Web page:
Alexander Payne's new movie, downsizing, played at Telluride this year following a rapturous response in Venice. It's a bad satire that shits on science-fiction as a genre for its first hour, then introduces a Vietnamese character played by Hong Chau, an actress I adore, who is a horrific Asian stereotype--two of them, in fact--that the Telluride audience, for the most part, thought hilarious. It was the gook they wanted. It made me feel more isolated and despairing about our culture than any single movie had in years.
I've read enough thinkpieces about why monstrous assholes are monstrous assholes. I think they get enough press and attempts by good people to understand them. I don't think they need to be understood. I think they need to be exterminated. Autopsy the corpse.
While writing my Hill book, I kept returning to Yeats's "Leda and the Swan," which posits the idea that Leda, as she's being raped by Zeus in swan form, takes on his power before he can let her drop. That power, Helen, becomes the destroyer of nations of men. Hill's films are remarkably sympathetic to women: he's Ripley's father, after all, and his pictures are full of women who kick ass without sacrificing their sexuality (Mercy from The Warriors, Calamity Jane, The Player from The Driver) and myriad LGBTQ-coded characters who are allowed to be heroic. He suggests that women become heroic sometimes as a direct response to how extraordinarily terrible men are. The time for a reconsideration of Hill is now. I wonder if that few months I took off were the zeitgeist catching up with me.
Until Trump became President and immune to prosecution, a lot of women came forward to sue him for harassment they'd endured at his literal hand for decades. Cosby's "survivors" came forward in droves when it served them no profit. Recently, Amber Tamblyn called out James Woods's reptilian pedophilia. Same Rose McGowan and Hollywood's boy's club. Same Lexi Alexander, jeopardizing her career with every single tweet speaking truth to power. Same all the women I've read recently who've decided they've had it with not being believed. Good. It's time. It's time to realize that minorities, women, the disenfranchised, outnumber the yahoos braying at a "hump me hump me" caricature in a privileged environment amongst others as comfortably secure in their worldview. They shouldn't have woken us up.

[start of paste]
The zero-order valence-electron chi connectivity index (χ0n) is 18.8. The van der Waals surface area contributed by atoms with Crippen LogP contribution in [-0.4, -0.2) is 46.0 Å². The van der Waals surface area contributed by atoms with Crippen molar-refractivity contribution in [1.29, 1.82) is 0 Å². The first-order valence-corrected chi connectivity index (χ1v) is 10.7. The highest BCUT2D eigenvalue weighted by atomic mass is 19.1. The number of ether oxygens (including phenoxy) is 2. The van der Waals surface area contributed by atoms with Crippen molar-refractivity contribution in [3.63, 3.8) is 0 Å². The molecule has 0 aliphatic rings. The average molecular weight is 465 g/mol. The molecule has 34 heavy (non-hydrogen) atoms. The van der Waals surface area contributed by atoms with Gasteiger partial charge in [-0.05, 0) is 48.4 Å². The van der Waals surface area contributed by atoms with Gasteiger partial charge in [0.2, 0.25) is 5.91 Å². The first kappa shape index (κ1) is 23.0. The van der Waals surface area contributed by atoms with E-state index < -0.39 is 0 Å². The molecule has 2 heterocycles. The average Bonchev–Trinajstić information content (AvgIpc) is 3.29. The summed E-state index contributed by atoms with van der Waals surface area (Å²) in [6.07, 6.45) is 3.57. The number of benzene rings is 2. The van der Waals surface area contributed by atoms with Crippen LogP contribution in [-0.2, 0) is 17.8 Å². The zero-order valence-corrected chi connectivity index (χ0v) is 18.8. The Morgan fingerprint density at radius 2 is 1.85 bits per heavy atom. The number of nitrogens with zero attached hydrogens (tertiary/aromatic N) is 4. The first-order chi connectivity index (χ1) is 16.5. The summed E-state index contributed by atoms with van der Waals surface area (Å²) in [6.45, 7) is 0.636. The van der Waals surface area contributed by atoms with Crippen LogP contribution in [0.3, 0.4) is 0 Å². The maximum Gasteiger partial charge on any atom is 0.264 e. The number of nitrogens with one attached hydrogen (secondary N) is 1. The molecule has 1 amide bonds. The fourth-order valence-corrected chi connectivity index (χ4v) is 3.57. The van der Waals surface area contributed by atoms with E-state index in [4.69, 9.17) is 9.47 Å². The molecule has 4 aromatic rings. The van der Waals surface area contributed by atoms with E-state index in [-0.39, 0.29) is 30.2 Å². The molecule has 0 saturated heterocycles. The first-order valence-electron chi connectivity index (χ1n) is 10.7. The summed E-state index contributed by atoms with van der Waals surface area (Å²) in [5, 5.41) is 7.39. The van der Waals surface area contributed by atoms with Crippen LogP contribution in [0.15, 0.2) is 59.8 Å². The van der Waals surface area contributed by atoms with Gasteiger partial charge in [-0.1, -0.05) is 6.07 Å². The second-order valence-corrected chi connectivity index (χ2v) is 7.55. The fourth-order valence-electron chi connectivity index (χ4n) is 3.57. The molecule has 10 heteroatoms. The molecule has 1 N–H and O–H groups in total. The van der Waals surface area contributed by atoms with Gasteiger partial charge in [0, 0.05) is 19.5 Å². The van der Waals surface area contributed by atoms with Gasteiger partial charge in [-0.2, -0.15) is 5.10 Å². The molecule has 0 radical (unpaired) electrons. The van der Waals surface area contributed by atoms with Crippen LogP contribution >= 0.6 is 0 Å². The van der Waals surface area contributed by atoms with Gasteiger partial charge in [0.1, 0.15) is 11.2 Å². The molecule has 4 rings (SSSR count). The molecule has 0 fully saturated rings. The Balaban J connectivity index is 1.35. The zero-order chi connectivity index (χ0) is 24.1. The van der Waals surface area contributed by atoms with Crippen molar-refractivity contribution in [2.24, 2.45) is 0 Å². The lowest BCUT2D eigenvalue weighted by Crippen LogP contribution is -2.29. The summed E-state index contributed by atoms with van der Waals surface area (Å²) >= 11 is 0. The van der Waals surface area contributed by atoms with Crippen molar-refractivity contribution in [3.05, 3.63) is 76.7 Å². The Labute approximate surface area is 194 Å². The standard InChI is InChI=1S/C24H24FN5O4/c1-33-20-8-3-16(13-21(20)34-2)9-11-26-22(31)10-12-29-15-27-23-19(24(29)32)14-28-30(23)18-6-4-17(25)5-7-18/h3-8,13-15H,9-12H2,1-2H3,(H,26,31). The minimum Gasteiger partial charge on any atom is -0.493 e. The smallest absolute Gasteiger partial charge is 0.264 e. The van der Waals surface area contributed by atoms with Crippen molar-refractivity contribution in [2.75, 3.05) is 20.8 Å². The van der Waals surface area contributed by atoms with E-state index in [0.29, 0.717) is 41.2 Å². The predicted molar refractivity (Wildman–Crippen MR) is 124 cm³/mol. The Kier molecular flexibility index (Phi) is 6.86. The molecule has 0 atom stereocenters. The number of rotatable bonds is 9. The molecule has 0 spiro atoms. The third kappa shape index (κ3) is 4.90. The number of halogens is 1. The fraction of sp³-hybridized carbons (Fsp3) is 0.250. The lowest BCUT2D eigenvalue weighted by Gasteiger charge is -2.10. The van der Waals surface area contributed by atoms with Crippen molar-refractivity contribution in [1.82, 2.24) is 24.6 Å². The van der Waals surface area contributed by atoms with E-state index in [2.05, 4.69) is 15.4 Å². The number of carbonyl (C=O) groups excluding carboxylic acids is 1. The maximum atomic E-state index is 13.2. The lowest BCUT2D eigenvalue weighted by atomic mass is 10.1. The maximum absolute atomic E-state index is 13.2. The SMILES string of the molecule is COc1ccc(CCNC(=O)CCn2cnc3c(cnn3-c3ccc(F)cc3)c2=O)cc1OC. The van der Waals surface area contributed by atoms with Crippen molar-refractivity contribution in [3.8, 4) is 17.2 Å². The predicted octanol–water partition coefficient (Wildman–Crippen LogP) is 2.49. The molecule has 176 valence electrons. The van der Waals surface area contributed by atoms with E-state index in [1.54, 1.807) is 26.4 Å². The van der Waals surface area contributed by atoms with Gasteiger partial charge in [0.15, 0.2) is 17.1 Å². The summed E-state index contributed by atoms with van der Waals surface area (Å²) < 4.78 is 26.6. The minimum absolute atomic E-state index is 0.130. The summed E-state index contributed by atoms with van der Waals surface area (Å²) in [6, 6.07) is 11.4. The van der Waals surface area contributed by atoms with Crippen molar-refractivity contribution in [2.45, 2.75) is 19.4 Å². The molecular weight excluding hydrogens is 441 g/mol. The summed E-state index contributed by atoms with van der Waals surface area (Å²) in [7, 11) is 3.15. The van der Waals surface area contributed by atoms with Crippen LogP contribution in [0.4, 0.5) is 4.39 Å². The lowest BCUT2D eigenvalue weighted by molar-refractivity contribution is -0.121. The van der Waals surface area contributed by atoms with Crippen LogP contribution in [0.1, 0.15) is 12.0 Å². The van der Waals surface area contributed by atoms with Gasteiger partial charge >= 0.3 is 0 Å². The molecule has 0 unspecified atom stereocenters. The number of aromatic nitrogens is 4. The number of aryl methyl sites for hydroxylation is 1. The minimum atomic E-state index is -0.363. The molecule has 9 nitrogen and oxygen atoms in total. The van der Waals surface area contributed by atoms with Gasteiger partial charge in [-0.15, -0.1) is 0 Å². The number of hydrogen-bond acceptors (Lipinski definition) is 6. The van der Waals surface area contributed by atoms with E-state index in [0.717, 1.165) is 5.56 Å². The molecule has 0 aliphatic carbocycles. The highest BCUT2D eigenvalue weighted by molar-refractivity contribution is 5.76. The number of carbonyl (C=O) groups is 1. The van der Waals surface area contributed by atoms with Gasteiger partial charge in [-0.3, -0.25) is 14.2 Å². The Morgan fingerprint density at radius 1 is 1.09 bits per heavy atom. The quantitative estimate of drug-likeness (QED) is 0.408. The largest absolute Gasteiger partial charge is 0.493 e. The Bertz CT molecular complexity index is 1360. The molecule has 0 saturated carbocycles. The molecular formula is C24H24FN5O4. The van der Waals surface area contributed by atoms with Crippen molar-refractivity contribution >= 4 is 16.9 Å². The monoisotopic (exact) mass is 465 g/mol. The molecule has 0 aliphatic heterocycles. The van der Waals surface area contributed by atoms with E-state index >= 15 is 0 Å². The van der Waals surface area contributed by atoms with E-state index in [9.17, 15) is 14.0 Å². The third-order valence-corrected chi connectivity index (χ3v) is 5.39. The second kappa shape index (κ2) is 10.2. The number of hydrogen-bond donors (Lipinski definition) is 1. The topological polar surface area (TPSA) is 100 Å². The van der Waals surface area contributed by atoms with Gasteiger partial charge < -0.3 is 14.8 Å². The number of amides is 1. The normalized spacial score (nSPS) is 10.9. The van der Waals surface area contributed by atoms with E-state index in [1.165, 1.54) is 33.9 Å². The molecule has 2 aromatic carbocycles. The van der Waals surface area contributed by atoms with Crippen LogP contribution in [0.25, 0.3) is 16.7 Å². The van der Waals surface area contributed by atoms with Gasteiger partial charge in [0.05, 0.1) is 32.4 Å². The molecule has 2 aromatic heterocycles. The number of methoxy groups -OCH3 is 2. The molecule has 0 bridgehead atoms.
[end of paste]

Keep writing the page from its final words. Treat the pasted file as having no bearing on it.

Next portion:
Telluride is Brigadoon for me. It appears in the mountains for a couple of days every year and it's perfect and then it's gone. This year, I left with a few things. I left with an interaction with Ai Weiwei where I quietly told him in my terrible Mandarin as he was taking a picture of us (so I would have an "original"), "Thank you for protecting us." I left having had a quick chat with Ben Mendelsohn on a dark path on the way to a screening where he remembered our interview from years past as the best he'd ever had--a kindness whether true or not. And I left with the feeling that I had maybe turned a corner on this dear depression of mine, even as this culture that I love was beginning the laborious process of confronting itself at last for the disease at its heart. I have hope. Telluride is a bubble that downsizing almost popped this year. It's the reminder that for 40% of the population, I'm not from here. That would've made me miserable once upon a time. Now it just makes me angry.
I know I'm no holiday. I'm imperfect but there's strength in that. I'm listening. I'm active. Art can define us. Art can improve us. I realize now it's always been my mission. Are you with me or against me?